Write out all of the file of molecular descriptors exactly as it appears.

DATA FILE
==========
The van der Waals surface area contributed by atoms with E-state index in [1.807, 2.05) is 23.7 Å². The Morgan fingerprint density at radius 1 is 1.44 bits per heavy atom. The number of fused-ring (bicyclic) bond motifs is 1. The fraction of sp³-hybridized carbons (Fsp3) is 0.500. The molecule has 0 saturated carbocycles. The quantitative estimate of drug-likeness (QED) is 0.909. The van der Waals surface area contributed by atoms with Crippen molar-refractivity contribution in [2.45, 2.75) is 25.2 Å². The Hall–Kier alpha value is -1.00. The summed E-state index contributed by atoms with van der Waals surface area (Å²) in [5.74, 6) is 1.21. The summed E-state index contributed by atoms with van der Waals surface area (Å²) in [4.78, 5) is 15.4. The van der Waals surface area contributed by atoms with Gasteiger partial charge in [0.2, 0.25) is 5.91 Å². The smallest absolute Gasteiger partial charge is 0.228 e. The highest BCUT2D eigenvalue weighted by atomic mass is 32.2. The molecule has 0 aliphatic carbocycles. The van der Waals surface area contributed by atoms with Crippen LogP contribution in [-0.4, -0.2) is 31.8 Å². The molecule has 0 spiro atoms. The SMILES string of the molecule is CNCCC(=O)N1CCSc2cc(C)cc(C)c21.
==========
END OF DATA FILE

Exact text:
The van der Waals surface area contributed by atoms with E-state index in [1.807, 2.05) is 23.7 Å². The Morgan fingerprint density at radius 1 is 1.44 bits per heavy atom. The number of fused-ring (bicyclic) bond motifs is 1. The fraction of sp³-hybridized carbons (Fsp3) is 0.500. The molecule has 0 saturated carbocycles. The quantitative estimate of drug-likeness (QED) is 0.909. The van der Waals surface area contributed by atoms with Crippen molar-refractivity contribution in [2.45, 2.75) is 25.2 Å². The Hall–Kier alpha value is -1.00. The summed E-state index contributed by atoms with van der Waals surface area (Å²) in [5.74, 6) is 1.21. The summed E-state index contributed by atoms with van der Waals surface area (Å²) in [4.78, 5) is 15.4. The van der Waals surface area contributed by atoms with Gasteiger partial charge in [0.2, 0.25) is 5.91 Å². The smallest absolute Gasteiger partial charge is 0.228 e. The highest BCUT2D eigenvalue weighted by atomic mass is 32.2. The molecule has 0 aliphatic carbocycles. The van der Waals surface area contributed by atoms with Crippen LogP contribution in [-0.4, -0.2) is 31.8 Å². The molecule has 0 spiro atoms. The SMILES string of the molecule is CNCCC(=O)N1CCSc2cc(C)cc(C)c21.